13 The pine wreath that was adopted at the founding of the panhellenic Isthmian Games in 582 or 580 was apparently changed to one of selinon by the time of Pindar: O. Broneer, “The Isthmian victory crown,” AJA 66 (1962) 259-61; M. Blech, Studien zum Kranz bei den Griechen (Berlin 1982) 131-34; E. Gebhard, “The early stadium at Isthmia and the founding of the Isthmian games,” in H. Kyrieleis and W. D. E. Coulson (edd.), Symposium on the Olympic Games (Athens 1992) 73-79. During Roman times both wreaths seem to have been in use. Plutarch devoted one of the quaestiones conviviales to the topic, “Why pine was sacred to Poseidon and Dionysos; and why they first crowned those winning the Isthmian games with pine, then with selinos, and now again with pine” (Moralia 5.3). The Isthmian wreath needs further study in the light of new monuments and a better understanding of the chronology. It is not impossible that different wreaths were used for the Roman Caesarea and Imperial Games celebrated at the same time as the Isthmia; cf. D. Geagan, “Notes on the agonistic institutions of Roman Corinth,” GRBS 9 (1968) 69-80. Since selinon is variously translated as wild celery and parsley, I have retained the Greek word.
15 The use of a hydria as a sign of athletics can be seen on an Isthmian victory inscription of the 2nd c. where it is carved in relief in the center of the pediment: I~ 69-2; Michaud, “Chronique des fouilles …” BCH 94 (1970) 94649. The vase that often appears in an athletic context on coins, inscriptions and reliefs L. Robert (Hellenica VII  107-8, and CRAI 1968, p.574 n.2, following H. Gaebler, “Die Losurne in der Agonistik,” ZfN39  271312) identified as the urn from which lots were drawn to pair opponents in boxing and the pankration.
19 For a possible sanctuary of Nemean Zeus for the celebration of the Nemean Games in the city of Argos, see N. Norman, “Movable feasts and sanctuaries: the case of Nemean Zeus, ” AJA 1989 p.269 (abstract).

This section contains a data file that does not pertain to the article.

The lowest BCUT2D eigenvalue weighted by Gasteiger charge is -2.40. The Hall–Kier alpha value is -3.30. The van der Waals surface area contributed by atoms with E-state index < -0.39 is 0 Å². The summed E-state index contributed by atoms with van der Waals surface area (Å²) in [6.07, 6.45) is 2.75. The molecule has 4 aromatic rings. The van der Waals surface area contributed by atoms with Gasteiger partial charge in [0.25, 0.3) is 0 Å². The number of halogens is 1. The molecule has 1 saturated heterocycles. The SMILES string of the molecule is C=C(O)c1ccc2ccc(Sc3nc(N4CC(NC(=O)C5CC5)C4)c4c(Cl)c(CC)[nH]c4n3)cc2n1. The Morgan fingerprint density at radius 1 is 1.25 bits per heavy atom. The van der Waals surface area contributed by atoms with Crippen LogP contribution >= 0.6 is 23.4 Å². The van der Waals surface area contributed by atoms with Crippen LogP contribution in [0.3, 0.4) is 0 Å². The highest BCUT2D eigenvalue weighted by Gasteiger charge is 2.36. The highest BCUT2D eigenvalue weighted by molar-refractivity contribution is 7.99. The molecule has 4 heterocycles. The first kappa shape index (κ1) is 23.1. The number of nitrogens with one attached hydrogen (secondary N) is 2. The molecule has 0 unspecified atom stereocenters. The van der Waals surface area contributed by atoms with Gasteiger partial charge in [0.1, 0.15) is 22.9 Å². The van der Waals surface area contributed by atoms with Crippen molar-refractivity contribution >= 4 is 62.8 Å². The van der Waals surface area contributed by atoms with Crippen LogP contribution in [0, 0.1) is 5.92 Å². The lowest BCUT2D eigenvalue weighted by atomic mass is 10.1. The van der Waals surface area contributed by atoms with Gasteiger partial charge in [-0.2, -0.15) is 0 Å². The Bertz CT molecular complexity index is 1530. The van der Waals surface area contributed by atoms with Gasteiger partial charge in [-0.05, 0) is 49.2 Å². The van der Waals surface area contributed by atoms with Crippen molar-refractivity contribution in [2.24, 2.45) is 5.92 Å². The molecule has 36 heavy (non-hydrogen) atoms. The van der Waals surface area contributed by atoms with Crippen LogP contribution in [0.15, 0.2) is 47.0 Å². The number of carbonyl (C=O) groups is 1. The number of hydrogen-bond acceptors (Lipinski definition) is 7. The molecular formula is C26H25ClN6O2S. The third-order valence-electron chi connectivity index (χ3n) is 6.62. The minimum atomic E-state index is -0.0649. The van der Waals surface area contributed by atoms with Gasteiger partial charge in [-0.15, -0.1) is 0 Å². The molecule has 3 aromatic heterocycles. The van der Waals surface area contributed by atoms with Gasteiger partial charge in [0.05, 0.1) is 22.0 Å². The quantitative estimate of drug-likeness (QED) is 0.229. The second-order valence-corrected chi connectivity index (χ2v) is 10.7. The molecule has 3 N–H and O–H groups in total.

21 Trs. 89-19, 25 (south), 44, 45, 49 (south), 14,17, 66 and 2A. A full description of this material and other Roman deposits excavated in 1989 is included in Part 11 of the excavation report (forthcoming, see n.2).
26 The lamps associated with Pit A and its precinct are of Broneer type XVI (Isthmia III, p.89). We are indebted to David Reese for analyzing the bones; he will publish the final report on faunal remains from the sanctuary.
28 Broneer calls it the “Lower Terrace Wall” and makes it contemporary with Palaimonion phases I and II (Isthmia II, 68-69). The masonry would not be out of place in the Hellenistic period, but there is no archaeological context to provide a more secure date.
30 We can probably assume that the roads lay outside the boundary of the temenos. It is this feature that restricts the northern portion of the sacred area in Hellenistic and early Roman times. In the final phase with the construction of the colonnaded court, provision was made for the road to pass through the temenos.
32 Since the festival is featured on this issue, Polyaenus and Optatus probably held office in A.D. 58/59 with the reverse referring to the Isthmian games of 59. The design recalls the reverse of C. Mussius Priscus and C. Heius Pollio (A.D. 4/5) where the names of the officials are enclosed within a similar selinon wreath; Amandry type Xlll, pl.14, Ral-Rg2. Theirs was the first issue to show a wreath of selinon rather than pine, perhaps to commemorate the reintroduction of selinon for the victor’s crown at the festival of A.D. 5.
34 Robert (RPhil 1929, p.130) takes the participial phrase () as referring only to the Caesarea. It may not have occurred to him that the Isthmian games as well as the Caesarea were celebrated in Corinth.
35 “Caesarea in Corinth”: 1. from Thespiae for Neikophanes (IG VII 1856; cf. West p.64. Probably Augustan); 2. from Perge for a runner (SEG XVII. 628; L. Robert, RPhil 1929,128-31. Robert suggested a date in the first part of the 1st c. A.D.); 3. from Corinth for the boy singer L. Vibius Florus (Kent no.272, 3rd c. A.D.; Robert, REG 79  752 placed it in the 1st or early 2nd c. A.D.); 4. from Isthmia for Pythian flutist L. Kornelios Korinthos (J.-P. Michaud, BCH 94  946-49; P. Clement, “L. Kornelios Korinthos of Corinth” in D. Bradeen and M. McGregor (edd.), Phoros. Tribute to Benjamin Dean Meritt [Locust Valley, N.Y. 1974] 36-39; 2nd or 3rd c. A.D.). A. J. S. Spawforth, “Agonistic festivals in Roman Greece,” in S. Walker and Averil Cameron (edd.), The Greek renaissance in the Roman empire (London 1989)195 n.22, takes to mean the city and territory.